Once upon a time, in a land far, far away (or pre-2010s United States) companies big and small were all but verboten to talk about anything that didn’t explicitly relate to their product or service. They were to stay under the radar, remain neutral in divisive social issues and hot topics in current events and international relations. No one wanted to stir the pot, for fear of tarnishing their brand image and/or corporate reputation.
The last decade has seen a more-than-noticeable jump in how often brands make their values known. Whether it is due to the influence of Millennials and Gen Z looking for more transparency, the explosion of social media or the ease in which we are able to consume media, it may be too soon to tell. But one thing’s for sure: Companies are taking sides and sharing their values. They are taking a stand and sticking with what they feel to be right. These stances come with varying responses and effects on their brand image and revenue.
Here are just a few notable instances of how brands are showing their values in the world today.
Patagonia: Save the planet.
Patagonia has not only been one of the leading brands for outdoor apparel since 1984, it’s become virtually synonymous with environmentalism and sustainability. The company has funded environmental nonprofits since 1985, donating $100 million over the years, a Forbes article indicates. Patagonia founder and CEO Yvon Chouinard also co-founded 1% For The Planet in 2002, which has since inspired businesses across the globe to donate $175 million to sustainability efforts and initiatives. Most recently, Patagonia (very) publicly announced that it would be donating $10 million – its kick-back from Trump’s most recent tax cuts which lowered the tax rate for corporations from 35% to 21% – to grassroots environmental groups. Lastly (and perhaps most significantly), Patagonia once changed the front page of its website to read the following over an all-black background: “The President Stole Your Land.” This was in response to the administration’s reduction of Bear Ears and Grand Staircase-Escalante National Monuments. Chouinard proceeded to tell CNN in December 2017 of his plans to sue the man in question.
If you think all this heat is causing problems for Patagonia, you’re wrong. So much so that according to Patagonia CEO Rose Marcario, “Any time that we do something good for the environment, we make more money.”
Nike: Stop racism in its tracks.
San Francisco 49ers quarterback Colin Kaepernick threw the NFL into the social justice spotlight in 2016 when he refused to stand at attention during the national anthem. He used his fame in such a way to publicly protest the injustices of this country against African Americans through institutionalized racism and police brutality. Since then, his professional football career has ended, but his work in social justice has just begun. Nike ran this ad starring Kaepernick, along with the viral twist on their “Just Do It”: “Believe in something. Even if it means risking everything.”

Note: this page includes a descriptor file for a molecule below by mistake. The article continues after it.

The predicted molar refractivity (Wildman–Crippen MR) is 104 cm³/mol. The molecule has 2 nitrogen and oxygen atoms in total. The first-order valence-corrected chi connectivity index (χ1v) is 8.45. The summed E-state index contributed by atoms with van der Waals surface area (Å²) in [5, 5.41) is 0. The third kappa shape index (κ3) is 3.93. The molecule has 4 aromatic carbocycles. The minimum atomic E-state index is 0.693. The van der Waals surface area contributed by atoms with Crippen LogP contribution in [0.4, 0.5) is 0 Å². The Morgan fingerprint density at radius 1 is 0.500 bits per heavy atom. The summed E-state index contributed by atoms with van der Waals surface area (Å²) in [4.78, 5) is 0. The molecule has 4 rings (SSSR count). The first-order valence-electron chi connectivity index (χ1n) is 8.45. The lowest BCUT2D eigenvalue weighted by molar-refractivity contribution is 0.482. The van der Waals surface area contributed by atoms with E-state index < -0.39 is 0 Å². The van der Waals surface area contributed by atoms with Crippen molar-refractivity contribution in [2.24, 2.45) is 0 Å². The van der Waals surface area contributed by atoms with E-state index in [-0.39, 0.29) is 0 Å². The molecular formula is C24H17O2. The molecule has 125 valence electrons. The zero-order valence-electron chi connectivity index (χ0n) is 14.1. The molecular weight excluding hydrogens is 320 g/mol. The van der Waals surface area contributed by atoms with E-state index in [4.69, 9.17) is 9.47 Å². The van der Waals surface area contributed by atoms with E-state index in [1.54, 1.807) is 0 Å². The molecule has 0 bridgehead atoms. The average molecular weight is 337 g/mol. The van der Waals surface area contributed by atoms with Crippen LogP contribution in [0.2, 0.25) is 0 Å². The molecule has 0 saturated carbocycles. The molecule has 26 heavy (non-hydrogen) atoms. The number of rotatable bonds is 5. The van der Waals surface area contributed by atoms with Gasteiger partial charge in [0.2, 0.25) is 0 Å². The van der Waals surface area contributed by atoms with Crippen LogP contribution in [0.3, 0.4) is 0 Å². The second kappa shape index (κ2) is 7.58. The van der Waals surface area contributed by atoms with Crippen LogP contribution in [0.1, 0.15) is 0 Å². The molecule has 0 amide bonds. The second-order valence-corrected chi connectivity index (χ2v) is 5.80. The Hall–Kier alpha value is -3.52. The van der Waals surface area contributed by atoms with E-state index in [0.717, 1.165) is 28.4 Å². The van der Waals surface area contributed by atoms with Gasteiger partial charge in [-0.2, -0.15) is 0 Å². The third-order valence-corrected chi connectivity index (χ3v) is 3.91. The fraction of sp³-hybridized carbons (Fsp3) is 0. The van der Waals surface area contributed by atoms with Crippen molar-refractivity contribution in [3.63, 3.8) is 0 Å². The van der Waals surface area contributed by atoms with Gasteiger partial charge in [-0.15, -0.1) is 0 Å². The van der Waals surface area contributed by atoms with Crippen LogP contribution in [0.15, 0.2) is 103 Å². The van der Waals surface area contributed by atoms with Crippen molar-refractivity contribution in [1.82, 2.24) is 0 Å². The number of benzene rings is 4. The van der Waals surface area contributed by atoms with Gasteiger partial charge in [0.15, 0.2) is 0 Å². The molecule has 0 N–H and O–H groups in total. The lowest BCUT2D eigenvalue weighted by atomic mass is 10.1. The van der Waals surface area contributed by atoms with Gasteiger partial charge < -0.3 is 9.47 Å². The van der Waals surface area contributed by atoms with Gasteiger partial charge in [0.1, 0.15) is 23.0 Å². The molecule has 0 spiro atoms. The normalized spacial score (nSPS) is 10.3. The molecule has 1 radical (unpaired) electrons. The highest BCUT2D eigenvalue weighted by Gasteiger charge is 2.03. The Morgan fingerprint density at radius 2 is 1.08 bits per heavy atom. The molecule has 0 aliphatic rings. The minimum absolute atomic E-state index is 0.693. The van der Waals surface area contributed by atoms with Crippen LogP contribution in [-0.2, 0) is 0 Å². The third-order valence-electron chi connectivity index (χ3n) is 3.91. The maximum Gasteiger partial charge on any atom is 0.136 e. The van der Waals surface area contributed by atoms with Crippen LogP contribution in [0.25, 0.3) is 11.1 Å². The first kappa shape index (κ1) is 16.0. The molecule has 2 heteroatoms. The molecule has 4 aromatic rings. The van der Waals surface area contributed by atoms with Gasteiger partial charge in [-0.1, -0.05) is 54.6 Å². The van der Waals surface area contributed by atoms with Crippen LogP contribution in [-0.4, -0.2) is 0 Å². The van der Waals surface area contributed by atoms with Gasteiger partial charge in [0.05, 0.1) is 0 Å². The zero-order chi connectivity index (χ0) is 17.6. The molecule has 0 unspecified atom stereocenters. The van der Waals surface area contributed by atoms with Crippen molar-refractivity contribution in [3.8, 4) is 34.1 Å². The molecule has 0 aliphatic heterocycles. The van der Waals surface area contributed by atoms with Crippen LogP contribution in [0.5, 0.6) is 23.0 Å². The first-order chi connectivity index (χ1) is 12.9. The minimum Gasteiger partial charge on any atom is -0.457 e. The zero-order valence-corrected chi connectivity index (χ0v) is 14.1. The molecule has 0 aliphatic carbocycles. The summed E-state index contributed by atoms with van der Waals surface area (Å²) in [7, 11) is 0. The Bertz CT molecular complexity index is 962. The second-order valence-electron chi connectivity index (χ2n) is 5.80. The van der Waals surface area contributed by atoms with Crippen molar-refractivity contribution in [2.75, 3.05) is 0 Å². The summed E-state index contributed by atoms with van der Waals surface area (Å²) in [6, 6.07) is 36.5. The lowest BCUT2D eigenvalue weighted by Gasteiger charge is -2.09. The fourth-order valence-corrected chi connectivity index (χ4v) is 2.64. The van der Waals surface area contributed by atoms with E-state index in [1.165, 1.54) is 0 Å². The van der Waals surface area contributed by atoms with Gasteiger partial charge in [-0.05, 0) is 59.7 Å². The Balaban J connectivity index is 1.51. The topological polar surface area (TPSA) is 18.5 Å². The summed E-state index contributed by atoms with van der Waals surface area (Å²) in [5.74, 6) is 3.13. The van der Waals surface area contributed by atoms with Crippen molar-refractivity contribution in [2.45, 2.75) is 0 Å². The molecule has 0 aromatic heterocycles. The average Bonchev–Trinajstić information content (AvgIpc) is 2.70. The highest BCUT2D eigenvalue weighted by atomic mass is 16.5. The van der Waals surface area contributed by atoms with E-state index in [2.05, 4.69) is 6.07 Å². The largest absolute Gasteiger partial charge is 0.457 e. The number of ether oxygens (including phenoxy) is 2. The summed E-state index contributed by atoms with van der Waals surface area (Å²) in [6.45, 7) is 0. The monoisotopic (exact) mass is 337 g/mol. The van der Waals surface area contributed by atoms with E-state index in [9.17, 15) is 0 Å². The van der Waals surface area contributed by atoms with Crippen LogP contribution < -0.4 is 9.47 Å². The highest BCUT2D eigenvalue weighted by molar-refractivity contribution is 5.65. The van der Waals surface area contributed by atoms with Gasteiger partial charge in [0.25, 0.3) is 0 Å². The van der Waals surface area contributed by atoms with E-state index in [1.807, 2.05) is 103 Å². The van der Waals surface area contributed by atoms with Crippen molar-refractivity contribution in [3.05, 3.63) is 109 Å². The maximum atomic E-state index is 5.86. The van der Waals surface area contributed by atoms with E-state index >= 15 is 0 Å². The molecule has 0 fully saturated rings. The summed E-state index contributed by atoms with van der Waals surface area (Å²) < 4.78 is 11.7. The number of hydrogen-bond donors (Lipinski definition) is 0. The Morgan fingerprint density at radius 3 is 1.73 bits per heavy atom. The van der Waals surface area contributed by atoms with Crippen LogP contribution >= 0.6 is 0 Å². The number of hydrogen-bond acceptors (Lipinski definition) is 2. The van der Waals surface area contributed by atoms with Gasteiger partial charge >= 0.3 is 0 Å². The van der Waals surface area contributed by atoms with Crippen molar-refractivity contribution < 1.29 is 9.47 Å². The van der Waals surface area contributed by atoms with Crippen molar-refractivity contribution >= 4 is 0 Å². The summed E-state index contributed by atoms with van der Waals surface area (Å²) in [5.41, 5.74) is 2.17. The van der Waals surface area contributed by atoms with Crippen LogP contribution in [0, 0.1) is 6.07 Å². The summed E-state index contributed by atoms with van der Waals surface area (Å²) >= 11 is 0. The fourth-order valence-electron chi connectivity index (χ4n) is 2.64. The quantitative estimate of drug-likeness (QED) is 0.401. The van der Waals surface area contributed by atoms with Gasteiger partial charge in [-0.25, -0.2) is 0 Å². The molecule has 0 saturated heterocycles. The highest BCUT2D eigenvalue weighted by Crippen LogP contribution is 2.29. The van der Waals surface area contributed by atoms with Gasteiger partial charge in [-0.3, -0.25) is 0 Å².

In the weeks that followed, the social media universe was rife with videos of people burning their Nikes and swearing off the athletic apparel brand for good. Despite this pyromaniac boycott, the ad (and Kaepernick’s involvement in it) earned them $6 billion to date.
Gillette: Put an end to toxic masculinity.
Gillette decided to use their age-old slogan, “the best a man can get,” in a whole new way earlier this year, following the #MeToo movement that drew attention to sexual harassment across the world. In January 2019, the company launched a new campaign around “the best men can be,” calling out toxic masculinity and ending with a chilling CTA to men everywhere to hold each other accountable and be the best version of themselves. Gillette also committed to donating $1 million each year for the next three years to “nonprofit organizations in the United States that work with men to tackle some of these issues,” according to its website.
The New York Times: Hold the powerful to account.
The New York Times launched a haunting ad earlier this year about the families being separated at the southern border, highlighting the perseverance required by journalists to get to the truth, ending with the line, “the truth is worth it,” and critical to democracy. This came at a time where some news outlets were being belittled by high-ranking members of the government. It isn’t hard to see how this campaign falls hard on one side of the line or the other… and that’s exactly what the Times intended. Since then, two others have been debuted with the same messaging about investigative journalism regardless of backlash.
People aren’t just throwing their money at the bright and shiny anymore; they’re voting with their wallets, they’re taking a stand in the issues that matter to them through their purchasing power and brand advocacy choices. Many of the world’s biggest brands have joined this movement of good. What happens next is in the hands of the consumer.
Did we miss any key times where brands showed their values? What brands have you noticed taking a stand? Sound off in the comments, below! Better yet, get in touch with us to discuss how we can work with you on your brand positioning efforts.